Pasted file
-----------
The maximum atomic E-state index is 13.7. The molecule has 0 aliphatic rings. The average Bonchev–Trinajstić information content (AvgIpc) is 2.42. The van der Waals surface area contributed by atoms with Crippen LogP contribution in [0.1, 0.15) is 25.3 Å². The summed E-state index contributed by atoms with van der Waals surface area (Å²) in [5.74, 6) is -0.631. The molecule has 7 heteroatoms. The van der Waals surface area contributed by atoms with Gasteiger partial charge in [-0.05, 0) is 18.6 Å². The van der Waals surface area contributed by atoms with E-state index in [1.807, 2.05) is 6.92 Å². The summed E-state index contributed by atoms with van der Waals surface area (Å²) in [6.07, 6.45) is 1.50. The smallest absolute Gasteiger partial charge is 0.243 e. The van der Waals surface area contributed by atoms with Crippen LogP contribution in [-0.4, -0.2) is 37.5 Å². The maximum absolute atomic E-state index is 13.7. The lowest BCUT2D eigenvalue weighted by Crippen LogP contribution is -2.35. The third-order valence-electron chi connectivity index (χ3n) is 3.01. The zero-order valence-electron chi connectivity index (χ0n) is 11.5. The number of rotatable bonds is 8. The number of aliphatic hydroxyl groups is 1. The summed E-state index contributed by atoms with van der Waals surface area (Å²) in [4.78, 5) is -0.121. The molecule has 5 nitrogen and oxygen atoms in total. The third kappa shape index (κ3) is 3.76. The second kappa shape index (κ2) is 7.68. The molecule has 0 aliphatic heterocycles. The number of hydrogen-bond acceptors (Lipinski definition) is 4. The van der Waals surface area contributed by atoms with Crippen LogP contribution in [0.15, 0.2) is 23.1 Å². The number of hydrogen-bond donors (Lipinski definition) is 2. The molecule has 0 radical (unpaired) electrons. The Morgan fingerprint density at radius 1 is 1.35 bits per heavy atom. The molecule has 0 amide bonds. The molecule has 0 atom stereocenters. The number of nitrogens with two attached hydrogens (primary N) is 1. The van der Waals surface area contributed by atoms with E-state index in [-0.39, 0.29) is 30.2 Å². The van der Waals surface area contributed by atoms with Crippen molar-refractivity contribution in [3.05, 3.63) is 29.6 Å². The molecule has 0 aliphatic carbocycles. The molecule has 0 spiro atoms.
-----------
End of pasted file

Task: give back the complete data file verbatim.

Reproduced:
The maximum atomic E-state index is 13.7. The molecule has 0 aliphatic rings. The average Bonchev–Trinajstić information content (AvgIpc) is 2.42. The van der Waals surface area contributed by atoms with Crippen LogP contribution in [0.1, 0.15) is 25.3 Å². The summed E-state index contributed by atoms with van der Waals surface area (Å²) in [5.74, 6) is -0.631. The molecule has 7 heteroatoms. The van der Waals surface area contributed by atoms with Gasteiger partial charge in [-0.05, 0) is 18.6 Å². The van der Waals surface area contributed by atoms with E-state index in [1.807, 2.05) is 6.92 Å². The summed E-state index contributed by atoms with van der Waals surface area (Å²) in [6.07, 6.45) is 1.50. The smallest absolute Gasteiger partial charge is 0.243 e. The van der Waals surface area contributed by atoms with Crippen LogP contribution in [-0.4, -0.2) is 37.5 Å². The maximum absolute atomic E-state index is 13.7. The lowest BCUT2D eigenvalue weighted by Crippen LogP contribution is -2.35. The third-order valence-electron chi connectivity index (χ3n) is 3.01. The zero-order valence-electron chi connectivity index (χ0n) is 11.5. The number of rotatable bonds is 8. The number of aliphatic hydroxyl groups is 1. The summed E-state index contributed by atoms with van der Waals surface area (Å²) in [4.78, 5) is -0.121. The molecule has 5 nitrogen and oxygen atoms in total. The third kappa shape index (κ3) is 3.76. The second kappa shape index (κ2) is 7.68. The molecule has 0 aliphatic heterocycles. The number of hydrogen-bond acceptors (Lipinski definition) is 4. The van der Waals surface area contributed by atoms with Crippen LogP contribution in [0.15, 0.2) is 23.1 Å². The number of hydrogen-bond donors (Lipinski definition) is 2. The molecule has 0 radical (unpaired) electrons. The Morgan fingerprint density at radius 1 is 1.35 bits per heavy atom. The molecule has 0 amide bonds. The molecule has 0 atom stereocenters. The number of nitrogens with two attached hydrogens (primary N) is 1. The van der Waals surface area contributed by atoms with E-state index in [-0.39, 0.29) is 30.2 Å². The van der Waals surface area contributed by atoms with Crippen molar-refractivity contribution in [3.05, 3.63) is 29.6 Å². The molecule has 0 aliphatic carbocycles. The molecule has 0 spiro atoms.